Explore America’s Everglades

Begoñe Cazalis, Director of Communications, The Everglades Foundation
Explore America’s Everglades

Less than one hour away from bustling Miami is Everglades National Park – a World Heritage Site, a UNESCO International Biosphere Reserve, and a Wetland of International Importance. And there’s more. The greater Everglades ecosystem provides freshwater for 9 million residents of the fast-growing South Florida region and – when healthy – the vast expanse of vegetation sequesters carbon and provides resiliency.

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When exploring the Everglades, you might encounter magnificent, rare orchids and unspoiled cypress hammocks, as well as more than 2,000 species of plants and animals. The region shares the same latitude as the Sahara Desert but receives upwards of 60 inches of rainfall yearly – all compressed into a six-month wet season. In other words, winter is the perfect time to visit.

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Did you know that the Everglades is actually a slow-moving river?

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As agriculture and development took hold in Florida during the 1940s, draining the Everglades became an unfortunate objective. A 2,000-mile spiderweb of canals, levees, spillways, floodgates, and pumps, was constructed to thwart the water's natural southward flow. Instead, this vital water was diverted out of Lake Okeechobee directly to the east and west coasts, harming those coastal estuaries and communities. Man's effort to replumb the Everglades left it in despair. The ecosystem no longer existed as a flourishing river of grass.

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The ecosystem's fate changed in 1993, when two businessmen and fishing buddies were appalled by what was happening to the Florida Bay fishing grounds they loved. Together, they formed The Everglades Foundation to restore and protect America's Everglades which provides the freshwater needed to keep Florida Bay healthy.

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Today, restoration work is moving forward with great momentum. However, increased federal and state investment is still needed. Massive reservoirs, canals, and stormwater treatment areas are being built to store billions of gallons of freshwater so it can be cleaned and sent south along its historic route towards Everglades National Park and Florida Bay.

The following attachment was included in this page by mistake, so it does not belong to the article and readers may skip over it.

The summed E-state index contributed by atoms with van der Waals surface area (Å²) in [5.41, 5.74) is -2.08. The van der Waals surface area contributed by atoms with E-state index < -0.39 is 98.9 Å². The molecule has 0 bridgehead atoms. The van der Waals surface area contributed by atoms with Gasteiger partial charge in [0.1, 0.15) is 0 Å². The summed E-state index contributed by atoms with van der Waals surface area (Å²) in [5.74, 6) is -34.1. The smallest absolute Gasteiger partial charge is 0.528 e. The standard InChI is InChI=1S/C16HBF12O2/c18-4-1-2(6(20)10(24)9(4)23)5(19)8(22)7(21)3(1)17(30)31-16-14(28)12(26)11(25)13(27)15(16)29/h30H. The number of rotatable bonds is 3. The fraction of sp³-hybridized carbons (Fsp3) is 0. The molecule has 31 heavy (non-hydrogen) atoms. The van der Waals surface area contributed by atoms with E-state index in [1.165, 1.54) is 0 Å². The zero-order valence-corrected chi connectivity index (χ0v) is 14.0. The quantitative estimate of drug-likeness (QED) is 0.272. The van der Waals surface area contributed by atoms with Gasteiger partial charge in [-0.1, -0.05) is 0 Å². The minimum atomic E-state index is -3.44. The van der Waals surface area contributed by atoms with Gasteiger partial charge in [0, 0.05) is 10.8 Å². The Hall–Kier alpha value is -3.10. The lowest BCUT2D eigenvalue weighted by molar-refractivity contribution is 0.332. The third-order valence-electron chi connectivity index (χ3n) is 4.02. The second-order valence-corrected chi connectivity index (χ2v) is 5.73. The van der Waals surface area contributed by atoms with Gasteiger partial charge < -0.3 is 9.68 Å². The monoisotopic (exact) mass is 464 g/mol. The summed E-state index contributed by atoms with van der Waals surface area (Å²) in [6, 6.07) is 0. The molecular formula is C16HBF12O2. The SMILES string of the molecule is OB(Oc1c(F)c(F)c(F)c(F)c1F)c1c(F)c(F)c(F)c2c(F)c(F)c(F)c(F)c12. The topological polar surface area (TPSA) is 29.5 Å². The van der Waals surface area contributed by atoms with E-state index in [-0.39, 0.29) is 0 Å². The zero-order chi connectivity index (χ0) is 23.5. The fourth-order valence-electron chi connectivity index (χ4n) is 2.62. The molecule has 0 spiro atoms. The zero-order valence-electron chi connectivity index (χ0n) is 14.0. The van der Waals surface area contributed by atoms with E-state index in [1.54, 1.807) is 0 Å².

Where To Visit, What To Do

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With Everglades restoration projects already improving this valuable ecosystem, it’s a better time to visit than ever. Next up, our top tips for visiting the Everglades:

Tip 1
Read up on visiting the Everglades at night, and then book a trip to photograph unique night skies and nocturnal animals – safely!
Tip 2
Get ready for some impressive animal watching. This is the only place in the world where you can see alligators and crocodiles living together, and where birds like the roseate spoonbill, white ibis, and Everglade snail kite feast and raise their young.
Tip 3
Take a sketchbook. The region encompasses various habitats such as tropical hardwood hammocks (island forests), mangrove swamps, cypress and pine forests, and freshwater prairie.
Tip 4
Know your entrances to the Everglades. There are two in Homestead (Flamingo Visitor Center and Royal Palm). The third, the Gulf Coast Visitor Center in Everglades City, is used primarily for boaters. The fourth – and busiest – entrance is Shark Valley, which has a 15-mile bike trail and lots of gators along the way.
Tip 5
If you are interested in fishing on your own, be sure to get your permits in order. Independent fishers will need two licenses – one for saltwater and another for freshwater fishing. These separate Florida permits can be obtained from the Florida Fish and Wildlife Conservation Commission.

Want to learn more about the Everglades? Visit NPS.gov/ever. For more information about supporting The Everglades Foundation, please visit evergladesfoundation.org/giving.

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